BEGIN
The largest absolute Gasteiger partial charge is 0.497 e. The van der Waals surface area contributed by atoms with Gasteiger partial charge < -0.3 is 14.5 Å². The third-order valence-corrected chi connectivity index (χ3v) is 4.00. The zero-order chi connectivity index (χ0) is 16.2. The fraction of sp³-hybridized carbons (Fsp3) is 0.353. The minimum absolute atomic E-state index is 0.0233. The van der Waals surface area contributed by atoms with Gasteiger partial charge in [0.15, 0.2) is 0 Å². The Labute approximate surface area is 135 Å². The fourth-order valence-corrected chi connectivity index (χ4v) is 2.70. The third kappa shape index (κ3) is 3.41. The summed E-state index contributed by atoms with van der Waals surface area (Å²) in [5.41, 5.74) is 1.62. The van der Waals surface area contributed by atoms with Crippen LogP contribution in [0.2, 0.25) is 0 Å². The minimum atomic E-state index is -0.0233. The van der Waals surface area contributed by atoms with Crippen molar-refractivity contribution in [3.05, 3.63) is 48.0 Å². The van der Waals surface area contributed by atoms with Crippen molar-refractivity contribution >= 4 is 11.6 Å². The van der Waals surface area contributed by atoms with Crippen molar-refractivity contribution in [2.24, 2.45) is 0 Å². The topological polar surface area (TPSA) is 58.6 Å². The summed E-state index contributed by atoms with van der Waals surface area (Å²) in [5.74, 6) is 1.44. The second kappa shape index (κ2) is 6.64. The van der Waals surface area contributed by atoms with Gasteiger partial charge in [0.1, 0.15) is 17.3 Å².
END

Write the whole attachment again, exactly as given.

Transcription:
The largest absolute Gasteiger partial charge is 0.497 e. The van der Waals surface area contributed by atoms with Gasteiger partial charge < -0.3 is 14.5 Å². The third-order valence-corrected chi connectivity index (χ3v) is 4.00. The zero-order chi connectivity index (χ0) is 16.2. The fraction of sp³-hybridized carbons (Fsp3) is 0.353. The minimum absolute atomic E-state index is 0.0233. The van der Waals surface area contributed by atoms with Gasteiger partial charge in [0.15, 0.2) is 0 Å². The Labute approximate surface area is 135 Å². The fourth-order valence-corrected chi connectivity index (χ4v) is 2.70. The third kappa shape index (κ3) is 3.41. The summed E-state index contributed by atoms with van der Waals surface area (Å²) in [5.41, 5.74) is 1.62. The van der Waals surface area contributed by atoms with Crippen LogP contribution in [0.2, 0.25) is 0 Å². The minimum atomic E-state index is -0.0233. The van der Waals surface area contributed by atoms with Crippen molar-refractivity contribution in [3.05, 3.63) is 48.0 Å². The van der Waals surface area contributed by atoms with Crippen molar-refractivity contribution >= 4 is 11.6 Å². The van der Waals surface area contributed by atoms with Crippen molar-refractivity contribution in [2.24, 2.45) is 0 Å². The topological polar surface area (TPSA) is 58.6 Å². The summed E-state index contributed by atoms with van der Waals surface area (Å²) in [5.74, 6) is 1.44. The second kappa shape index (κ2) is 6.64. The van der Waals surface area contributed by atoms with Gasteiger partial charge in [0.1, 0.15) is 17.3 Å².